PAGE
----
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Opioid Addiction & Medication Assisted Treatment Programs

By Michael J. Mancino, M.D. – Associate Professor / Program Director, Center for Addiction Services & Treatment at the University of Arkansas for Medical Sciences Department of Psychiatry, Psychiatric Research Institute | Photography by Lori Sparkman Photography | Shot on location at University of Arkansas for Medical Sciences Department of Psychiatry, Psychiatric Research Institute

   In 2017, close to 2 million Americans were estimated to be addicted to opioids and 11.5 million Americans reported misusing prescription opioids in the past year. As Arkansas continues to have one of the highest opioid prescribing rates in the country, the risk of addiction and misuse are high. Addiction is misunderstood by many, but there are several resources available that provide education about addiction and its treatment. 

   Physical dependency on a drug and addiction to a drug are not the same. Addiction is a chronic brain disease defined as persistent drug use despite harmful consequences, like the inability to maintain relationships or social and professional requirements.  Physical dependency is the body’s adaptation to the drug. When someone becomes dependent, they can require higher doses of a drug to achieve the original effect – which is called tolerance. They can also struggle with withdrawal or symptoms that occur after lowering the dose or stopping use of a drug. Physical dependence alone does not equal addiction, but it often accompanies addiction.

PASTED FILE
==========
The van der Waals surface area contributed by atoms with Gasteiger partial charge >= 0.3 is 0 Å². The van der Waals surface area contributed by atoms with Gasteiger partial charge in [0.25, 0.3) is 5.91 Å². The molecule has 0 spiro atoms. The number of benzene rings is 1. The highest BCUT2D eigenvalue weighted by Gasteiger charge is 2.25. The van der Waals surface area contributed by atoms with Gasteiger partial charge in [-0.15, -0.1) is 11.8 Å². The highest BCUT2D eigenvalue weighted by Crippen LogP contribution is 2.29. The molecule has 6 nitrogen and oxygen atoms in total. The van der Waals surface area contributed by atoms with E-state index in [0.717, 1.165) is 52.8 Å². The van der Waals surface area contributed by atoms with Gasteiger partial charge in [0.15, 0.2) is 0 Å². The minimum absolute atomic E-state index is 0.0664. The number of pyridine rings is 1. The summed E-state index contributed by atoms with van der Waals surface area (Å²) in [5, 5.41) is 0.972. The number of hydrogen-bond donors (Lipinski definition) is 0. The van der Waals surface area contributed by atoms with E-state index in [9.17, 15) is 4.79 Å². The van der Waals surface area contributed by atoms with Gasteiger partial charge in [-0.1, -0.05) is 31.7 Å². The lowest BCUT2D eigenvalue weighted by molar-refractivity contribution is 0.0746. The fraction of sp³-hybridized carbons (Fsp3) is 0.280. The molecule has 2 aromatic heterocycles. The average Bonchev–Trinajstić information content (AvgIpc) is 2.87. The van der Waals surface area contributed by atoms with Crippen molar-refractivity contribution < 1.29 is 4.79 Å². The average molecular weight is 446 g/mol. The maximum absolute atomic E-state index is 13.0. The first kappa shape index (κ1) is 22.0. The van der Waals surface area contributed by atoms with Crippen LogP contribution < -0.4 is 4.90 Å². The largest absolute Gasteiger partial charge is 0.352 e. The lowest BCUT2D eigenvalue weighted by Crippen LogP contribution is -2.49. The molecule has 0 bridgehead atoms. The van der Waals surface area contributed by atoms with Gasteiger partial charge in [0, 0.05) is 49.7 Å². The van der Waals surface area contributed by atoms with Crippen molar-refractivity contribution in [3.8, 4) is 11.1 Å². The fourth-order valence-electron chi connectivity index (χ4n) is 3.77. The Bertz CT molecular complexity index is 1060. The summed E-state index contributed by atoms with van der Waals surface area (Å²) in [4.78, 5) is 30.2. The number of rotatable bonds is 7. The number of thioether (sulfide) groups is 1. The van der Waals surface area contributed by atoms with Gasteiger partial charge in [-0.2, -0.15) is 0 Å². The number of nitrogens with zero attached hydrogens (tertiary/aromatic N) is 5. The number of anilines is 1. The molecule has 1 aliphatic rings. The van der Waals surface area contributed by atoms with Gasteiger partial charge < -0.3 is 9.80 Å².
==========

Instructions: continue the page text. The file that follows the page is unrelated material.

It is important to recognize addiction is a disease that can be diagnosed by a health care provider. To be diagnosed with opioid addiction (opioid use disorder) someone must meet two of the 11 criteria which can include taking opioids in larger amounts or over longer periods of time than intended, having cravings or a strong desire to use opioids, and tolerance or withdrawal.

   For those facing addiction, help is available. Medication Assisted Treatment (MAT), or the use of medications in combination with counseling and behavioral therapies, may help some people sustain recovery.  There are a number of different medications available for this purpose. Vivitrol is a monthly shot that blocks the effect of opioids in the body. Buprenorphine and methadone are also opioids, but they are used in treatment because they help decrease the cravings brought on by addiction and can help some people stay in treatment longer as well as decrease the risk of overdose.

   There is work being done to increase the number of MAT providers in the state that provide programs to help increase access to MAT for patients with opioid use disorder. Healthcare providers interested in learning more about MAT should visit https://psychiatry.uams.edu/clinical-care/cast-2/matriarc/. For individuals that suspect they may have an opioid use disorder, discuss your symptoms with your primary care provider or visit the following website to find a MAT provider close to you: https://www.samhsa.gov/medication-assisted-treatment/practitioner-program-data/treatment-practitioner-locator

Opioid use disorder and all other substance use disorders are chronic diseases just like diabetes. Like diabetes, they can be treated and properly managed. As we continue to educate and work to remove the stigma associated with substance misuse, we will be able to help a lot more people. 

Inviting Arkansas
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